Much Upon A Time . . .
Much upon a time, I didn't read the book . . . just a book review. One reader who happened upon my blog once castigated me for discussing a book I hadn't read. I make no apologies for that blog entry. I was discussing the review specifically, not the book directly. I can't be bothered to read every book that gets published!
Let me therefore be clear. I'm reading David Eagleman's NYT review, "The Moral of the Story" (August 3, 2012), of Jonathan Gottschall's book, The Storytelling Animal, not because I enjoy the review all that much or because the book sounds all that good, but just because it says some things about storytelling that I'd like to note:
There are several surprises about stories. The first is that we spend a great deal of time in fictional worlds, whether in daydreams, novels, confabulations or life narratives. When all is tallied up, the decades we spend in the realm of fantasy outstrip the time we spend in the real world. As Gottschall puts it, "Neverland is our evolutionary niche, our special habitat."That second point isn't surprising at all, though I am somewhat surprised by the first point. Eagleman doesn't explicitly point to any third or further surprises, but maybe he was surprised by this:
A second surprise: The dominant themes of story aren't what we might assume them to be. Consider the plotlines found in children's playtime, daydreams and novels. The narratives can't be explained away as escapism to a more blissful reality. If that were their purpose, they would contain more pleasure. Instead, they're horrorscapes. They bubble with conflict and struggle. The plots are missing all the real-life boring bits, and what remains is an unrealistically dense collection of trouble. Trouble, Gottschall argues, is the universal grammar of stories.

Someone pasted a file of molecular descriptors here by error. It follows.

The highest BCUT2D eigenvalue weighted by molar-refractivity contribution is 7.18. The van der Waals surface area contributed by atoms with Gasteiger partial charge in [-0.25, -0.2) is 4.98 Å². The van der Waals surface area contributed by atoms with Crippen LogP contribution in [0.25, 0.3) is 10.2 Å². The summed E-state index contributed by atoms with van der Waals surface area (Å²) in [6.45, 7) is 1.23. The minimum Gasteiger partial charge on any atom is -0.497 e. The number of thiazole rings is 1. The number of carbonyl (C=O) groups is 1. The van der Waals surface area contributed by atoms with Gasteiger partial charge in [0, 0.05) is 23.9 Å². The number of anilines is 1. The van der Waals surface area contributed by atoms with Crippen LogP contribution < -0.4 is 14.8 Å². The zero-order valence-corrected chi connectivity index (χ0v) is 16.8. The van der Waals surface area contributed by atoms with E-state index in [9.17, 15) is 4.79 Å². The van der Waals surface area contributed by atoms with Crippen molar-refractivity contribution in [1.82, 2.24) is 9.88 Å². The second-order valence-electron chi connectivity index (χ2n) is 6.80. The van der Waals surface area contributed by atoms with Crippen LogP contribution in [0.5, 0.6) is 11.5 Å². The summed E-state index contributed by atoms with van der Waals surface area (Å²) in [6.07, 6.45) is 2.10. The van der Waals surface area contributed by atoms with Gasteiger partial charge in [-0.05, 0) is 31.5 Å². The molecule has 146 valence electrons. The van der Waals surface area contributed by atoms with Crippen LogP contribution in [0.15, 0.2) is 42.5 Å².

[S]tory's role is "intensely moralistic." Stories serve the biological function of encouraging pro-social behavior. Across cultures, stories instruct a version of the following: If we are honest and play by the social rules, we reap the rewards of the protagonist; if we break the rules, we earn the punishment accorded to the bad guy. The theory is that this urge to produce and consume moralistic stories is hard-wired into us, and this helps bind society together. It's a group-level adaptation. As such, stories are as important as genes. They're not time wasters; they're evolutionary innovations.I wonder if this is true. Maybe not always:
There are exceptions, Gottschall allows, but they only prove the rule.I wonder what the exceptions are, and how they 'prove' the rule. Anyway, what do I take from this review?
Trouble . . . is the universal grammar of stories.I knew that already, but the point is memorably phrased . . . though why "grammar" and not "syntax"? Sure, stories often utter a "What-big-teeth-you-have-grandma" line, but that's merely the moralistic sin tax!
Sorry, but I couldn't resist . . .